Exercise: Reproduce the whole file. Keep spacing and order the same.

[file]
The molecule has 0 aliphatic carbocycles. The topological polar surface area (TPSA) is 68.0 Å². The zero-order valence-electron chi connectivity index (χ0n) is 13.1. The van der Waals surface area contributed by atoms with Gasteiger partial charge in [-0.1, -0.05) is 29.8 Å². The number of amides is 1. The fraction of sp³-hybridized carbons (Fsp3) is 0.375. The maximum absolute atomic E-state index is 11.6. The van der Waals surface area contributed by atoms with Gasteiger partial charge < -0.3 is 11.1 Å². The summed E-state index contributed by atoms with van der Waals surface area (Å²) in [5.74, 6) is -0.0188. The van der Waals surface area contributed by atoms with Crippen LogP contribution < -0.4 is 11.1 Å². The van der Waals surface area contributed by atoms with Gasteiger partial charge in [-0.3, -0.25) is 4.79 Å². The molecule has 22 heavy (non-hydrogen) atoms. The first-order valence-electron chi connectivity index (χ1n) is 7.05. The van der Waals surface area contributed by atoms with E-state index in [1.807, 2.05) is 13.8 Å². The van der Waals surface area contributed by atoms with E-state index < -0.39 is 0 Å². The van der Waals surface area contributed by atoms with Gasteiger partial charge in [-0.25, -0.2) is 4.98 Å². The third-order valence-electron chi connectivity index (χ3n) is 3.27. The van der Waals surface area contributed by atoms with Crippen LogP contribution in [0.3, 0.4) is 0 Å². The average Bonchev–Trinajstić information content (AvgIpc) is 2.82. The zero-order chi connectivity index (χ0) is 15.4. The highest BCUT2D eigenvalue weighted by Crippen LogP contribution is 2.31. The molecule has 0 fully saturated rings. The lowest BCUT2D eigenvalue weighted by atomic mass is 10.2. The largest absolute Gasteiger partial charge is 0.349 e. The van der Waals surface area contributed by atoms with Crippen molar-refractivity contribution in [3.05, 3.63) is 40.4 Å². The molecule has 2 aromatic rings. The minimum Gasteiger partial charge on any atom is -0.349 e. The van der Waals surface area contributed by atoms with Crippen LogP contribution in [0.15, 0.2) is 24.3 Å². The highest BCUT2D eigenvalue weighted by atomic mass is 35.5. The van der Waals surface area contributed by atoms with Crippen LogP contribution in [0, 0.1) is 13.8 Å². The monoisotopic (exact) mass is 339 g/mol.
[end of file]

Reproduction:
The molecule has 0 aliphatic carbocycles. The topological polar surface area (TPSA) is 68.0 Å². The zero-order valence-electron chi connectivity index (χ0n) is 13.1. The van der Waals surface area contributed by atoms with Gasteiger partial charge in [-0.1, -0.05) is 29.8 Å². The number of amides is 1. The fraction of sp³-hybridized carbons (Fsp3) is 0.375. The maximum absolute atomic E-state index is 11.6. The van der Waals surface area contributed by atoms with Gasteiger partial charge < -0.3 is 11.1 Å². The summed E-state index contributed by atoms with van der Waals surface area (Å²) in [5.74, 6) is -0.0188. The van der Waals surface area contributed by atoms with Crippen LogP contribution < -0.4 is 11.1 Å². The van der Waals surface area contributed by atoms with Gasteiger partial charge in [-0.3, -0.25) is 4.79 Å². The molecule has 22 heavy (non-hydrogen) atoms. The first-order valence-electron chi connectivity index (χ1n) is 7.05. The van der Waals surface area contributed by atoms with E-state index in [1.807, 2.05) is 13.8 Å². The van der Waals surface area contributed by atoms with E-state index < -0.39 is 0 Å². The van der Waals surface area contributed by atoms with Gasteiger partial charge in [-0.25, -0.2) is 4.98 Å². The third-order valence-electron chi connectivity index (χ3n) is 3.27. The van der Waals surface area contributed by atoms with Crippen LogP contribution in [0.3, 0.4) is 0 Å². The average Bonchev–Trinajstić information content (AvgIpc) is 2.82. The zero-order chi connectivity index (χ0) is 15.4. The highest BCUT2D eigenvalue weighted by Crippen LogP contribution is 2.31. The molecule has 0 fully saturated rings. The lowest BCUT2D eigenvalue weighted by atomic mass is 10.2. The largest absolute Gasteiger partial charge is 0.349 e. The van der Waals surface area contributed by atoms with Crippen molar-refractivity contribution in [3.05, 3.63) is 40.4 Å². The molecule has 2 aromatic rings. The minimum Gasteiger partial charge on any atom is -0.349 e. The van der Waals surface area contributed by atoms with Crippen LogP contribution in [0.15, 0.2) is 24.3 Å². The highest BCUT2D eigenvalue weighted by atomic mass is 35.5. The van der Waals surface area contributed by atoms with Crippen LogP contribution in [0, 0.1) is 13.8 Å². The monoisotopic (exact) mass is 339 g/mol.